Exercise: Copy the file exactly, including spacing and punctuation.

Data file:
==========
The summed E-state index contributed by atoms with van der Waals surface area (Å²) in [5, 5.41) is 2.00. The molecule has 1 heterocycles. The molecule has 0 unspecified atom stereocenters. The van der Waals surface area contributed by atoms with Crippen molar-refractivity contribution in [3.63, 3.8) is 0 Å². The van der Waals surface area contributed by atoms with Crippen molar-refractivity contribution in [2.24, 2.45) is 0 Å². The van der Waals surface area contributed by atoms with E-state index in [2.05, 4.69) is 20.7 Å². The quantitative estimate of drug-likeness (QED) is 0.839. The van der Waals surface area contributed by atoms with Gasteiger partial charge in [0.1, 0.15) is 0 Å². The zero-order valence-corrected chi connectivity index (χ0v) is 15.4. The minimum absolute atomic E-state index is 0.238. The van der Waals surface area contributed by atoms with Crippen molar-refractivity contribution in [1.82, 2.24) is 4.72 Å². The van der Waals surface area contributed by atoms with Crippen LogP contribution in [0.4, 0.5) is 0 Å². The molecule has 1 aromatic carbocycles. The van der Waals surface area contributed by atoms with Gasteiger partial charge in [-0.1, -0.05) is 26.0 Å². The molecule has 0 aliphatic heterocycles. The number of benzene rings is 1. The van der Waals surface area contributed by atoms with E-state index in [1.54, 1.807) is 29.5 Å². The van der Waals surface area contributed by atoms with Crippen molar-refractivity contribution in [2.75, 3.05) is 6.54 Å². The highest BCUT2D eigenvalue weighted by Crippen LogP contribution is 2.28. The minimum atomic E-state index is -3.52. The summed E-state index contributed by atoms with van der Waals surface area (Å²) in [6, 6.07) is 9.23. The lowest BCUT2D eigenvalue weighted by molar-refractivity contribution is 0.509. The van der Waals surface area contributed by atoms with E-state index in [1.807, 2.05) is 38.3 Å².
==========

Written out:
The summed E-state index contributed by atoms with van der Waals surface area (Å²) in [5, 5.41) is 2.00. The molecule has 1 heterocycles. The molecule has 0 unspecified atom stereocenters. The van der Waals surface area contributed by atoms with Crippen molar-refractivity contribution in [3.63, 3.8) is 0 Å². The van der Waals surface area contributed by atoms with Crippen molar-refractivity contribution in [2.24, 2.45) is 0 Å². The van der Waals surface area contributed by atoms with E-state index in [2.05, 4.69) is 20.7 Å². The quantitative estimate of drug-likeness (QED) is 0.839. The van der Waals surface area contributed by atoms with Gasteiger partial charge in [0.1, 0.15) is 0 Å². The zero-order valence-corrected chi connectivity index (χ0v) is 15.4. The minimum absolute atomic E-state index is 0.238. The van der Waals surface area contributed by atoms with Crippen molar-refractivity contribution in [1.82, 2.24) is 4.72 Å². The van der Waals surface area contributed by atoms with Crippen LogP contribution in [0.4, 0.5) is 0 Å². The molecule has 1 aromatic carbocycles. The van der Waals surface area contributed by atoms with Gasteiger partial charge in [-0.1, -0.05) is 26.0 Å². The molecule has 0 aliphatic heterocycles. The number of benzene rings is 1. The van der Waals surface area contributed by atoms with E-state index in [1.54, 1.807) is 29.5 Å². The van der Waals surface area contributed by atoms with Crippen molar-refractivity contribution in [2.75, 3.05) is 6.54 Å². The highest BCUT2D eigenvalue weighted by Crippen LogP contribution is 2.28. The minimum atomic E-state index is -3.52. The summed E-state index contributed by atoms with van der Waals surface area (Å²) in [6, 6.07) is 9.23. The lowest BCUT2D eigenvalue weighted by molar-refractivity contribution is 0.509. The van der Waals surface area contributed by atoms with E-state index in [1.807, 2.05) is 38.3 Å².